PRASA’s R600-million trains unsafe for South Africa
Opposition parties have lashed out at government after a weekend newspaper report revealed that the Passenger Rail Agency of South Africa’s (PRASA) 13 locomotives from Spanish manufacturer, Vossloh España, were unsuitable for local conditions.
According to Rapport, the roofs of the R600-million Afro 4000 locomotives, which forms part of a R3.5-billion order for 70 similar units, exceeded the 3 965 mm height limit imposed for diesel locomotives, by measuring 4 264 mm.
The paper also alleges that senior Transnet engineers were aware of the problem despite previous warnings, and that some even feared the trains, earmarked for long distance use, would damage overhead cables when on routes also utilising electricity.
In April, PRASA indicated that it would allocate 10 of the locomotives for use in the Eastern Cape, and that full operation would commence the same month after a three month evaluation process. Delivery of the first batch of four took place at the Cape Town harbour in January.
Speaking in a statement, DA Shadow Minister for Transport Manny de Freitas accused PRASA and Transport Minister Dipuo Peters of lying to Parliament about the suitability of the trains, adding that the party would ask National Assembly Speaker Baleka Mbete to take action against the Minister.
“Earlier this year, the DA submitted Parliamentary a question to the Minister asking why the trains ordered differed in dimension from the requirements,” de Freitas said.
“The Minister replied that “The new locomotives are not different in any form…The new locomotives are within the required scale. Clearly the Minister has misled Parliament and been loose with the truth with regard to the dimensions of the new trains. By ordering trains that do not fit on our country’s train tracks, Prasa has acted recklessly and without proper and due consideration”.
In a similar response, EFF National Spokesperson, Mbuyiseni Ndlozi, branded the purchase as a “reckless use of taxpayers funds” and that action needs to be taken against PRASA CEO, Lucky Montana.
“We have reason to suspect that bribes may have been exchanged in the cheerful procurement of these ‘defective’ locomotives from a company that was found guilty of price collusion in Germany in 2012,” he said.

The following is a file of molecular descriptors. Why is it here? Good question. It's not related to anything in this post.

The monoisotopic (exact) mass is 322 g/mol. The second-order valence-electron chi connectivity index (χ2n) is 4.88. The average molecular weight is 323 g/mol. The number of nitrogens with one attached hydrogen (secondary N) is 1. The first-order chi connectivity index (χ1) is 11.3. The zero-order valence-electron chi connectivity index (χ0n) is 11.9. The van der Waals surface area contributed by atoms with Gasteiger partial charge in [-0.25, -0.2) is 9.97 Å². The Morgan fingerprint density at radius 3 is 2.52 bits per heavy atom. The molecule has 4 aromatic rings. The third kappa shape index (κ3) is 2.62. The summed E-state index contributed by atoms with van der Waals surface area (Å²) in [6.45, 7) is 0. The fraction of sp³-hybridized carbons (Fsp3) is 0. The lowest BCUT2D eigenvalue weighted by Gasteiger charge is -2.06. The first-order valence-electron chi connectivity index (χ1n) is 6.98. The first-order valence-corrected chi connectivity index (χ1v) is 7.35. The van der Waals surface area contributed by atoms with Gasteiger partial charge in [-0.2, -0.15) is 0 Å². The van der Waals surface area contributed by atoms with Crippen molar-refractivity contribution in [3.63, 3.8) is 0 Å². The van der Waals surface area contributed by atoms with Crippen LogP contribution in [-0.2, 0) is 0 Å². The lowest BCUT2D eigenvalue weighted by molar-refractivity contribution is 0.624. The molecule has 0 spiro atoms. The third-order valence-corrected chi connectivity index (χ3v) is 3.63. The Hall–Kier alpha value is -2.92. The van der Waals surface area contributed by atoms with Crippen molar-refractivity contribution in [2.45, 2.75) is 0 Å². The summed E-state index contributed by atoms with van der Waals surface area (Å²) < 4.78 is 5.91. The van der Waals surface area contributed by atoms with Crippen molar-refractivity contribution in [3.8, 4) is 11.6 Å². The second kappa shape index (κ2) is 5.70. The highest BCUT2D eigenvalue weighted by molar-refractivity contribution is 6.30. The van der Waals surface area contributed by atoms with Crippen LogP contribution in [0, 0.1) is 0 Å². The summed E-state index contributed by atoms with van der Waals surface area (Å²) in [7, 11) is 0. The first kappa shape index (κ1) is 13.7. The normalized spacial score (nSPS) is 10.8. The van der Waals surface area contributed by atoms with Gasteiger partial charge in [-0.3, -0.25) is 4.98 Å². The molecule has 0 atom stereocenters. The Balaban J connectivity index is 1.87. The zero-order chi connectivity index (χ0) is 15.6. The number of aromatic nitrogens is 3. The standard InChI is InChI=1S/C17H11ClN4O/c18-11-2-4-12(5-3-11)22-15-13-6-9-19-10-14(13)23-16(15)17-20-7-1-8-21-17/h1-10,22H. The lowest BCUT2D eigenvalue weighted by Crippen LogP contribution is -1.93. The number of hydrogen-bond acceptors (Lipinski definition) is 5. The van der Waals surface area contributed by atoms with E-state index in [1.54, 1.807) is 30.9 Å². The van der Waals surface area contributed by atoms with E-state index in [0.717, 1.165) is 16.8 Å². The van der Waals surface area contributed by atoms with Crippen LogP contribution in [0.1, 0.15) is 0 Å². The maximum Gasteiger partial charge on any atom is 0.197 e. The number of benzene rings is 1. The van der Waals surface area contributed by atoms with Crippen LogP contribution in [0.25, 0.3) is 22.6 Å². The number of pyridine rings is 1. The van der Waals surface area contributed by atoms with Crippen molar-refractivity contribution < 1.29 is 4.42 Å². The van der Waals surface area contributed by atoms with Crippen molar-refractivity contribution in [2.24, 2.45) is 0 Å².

“The CEO of PRASA is already facing numerous allegations of corruption. The Minister must immediately place him under suspension without pay and a full investigation on corruption allegations against him be instituted.
“The Minister must also immediately suspend all these contracts of defective locomotives which are not locally manufactured. This procurement of foreign manufactured locomotives not only is a waste of taxpayers funds but also makes a complete farce of the ANC government claim to be promoting localisation of production, beneficiation and industrialisation,” Ndlozi said, adding that the party would submit the matter to Public Protector Thuli Madonsela.
In a strongly worded statement, Congress of the People (Cope) Spokesperson, Dennis Bloem, said that questions about the trains were inevitable, and that Peters’ promising of a new era in public transport at the unveiling, had left government with “egg on its face”.
“Indeed‚ there are serious legal and career consequences for all those who acted in defiance of explicit warnings and rules. Prasa ignored the warnings of the engineers. They had pointed out‚ we understand‚ that the height of the trains rendered them unsuitable for South African use. Prasa‚ notwithstanding that explicit warning‚ persisted in going ahead. Surely‚ the height of any vehicle is always a primary consideration.
“If these diesel locomotives are not suitable for the long distance routes Prasa wanted to use them on‚ what happens to the R600-million that Prasa already spent? Is this government and parastatals never going to get a single big contract right? We will certainly want the ministers to come before Parliament to account for yet another giant cock-up‚ if the allegations are true,” he said.
IMAGE sourced from www.railpictures.net
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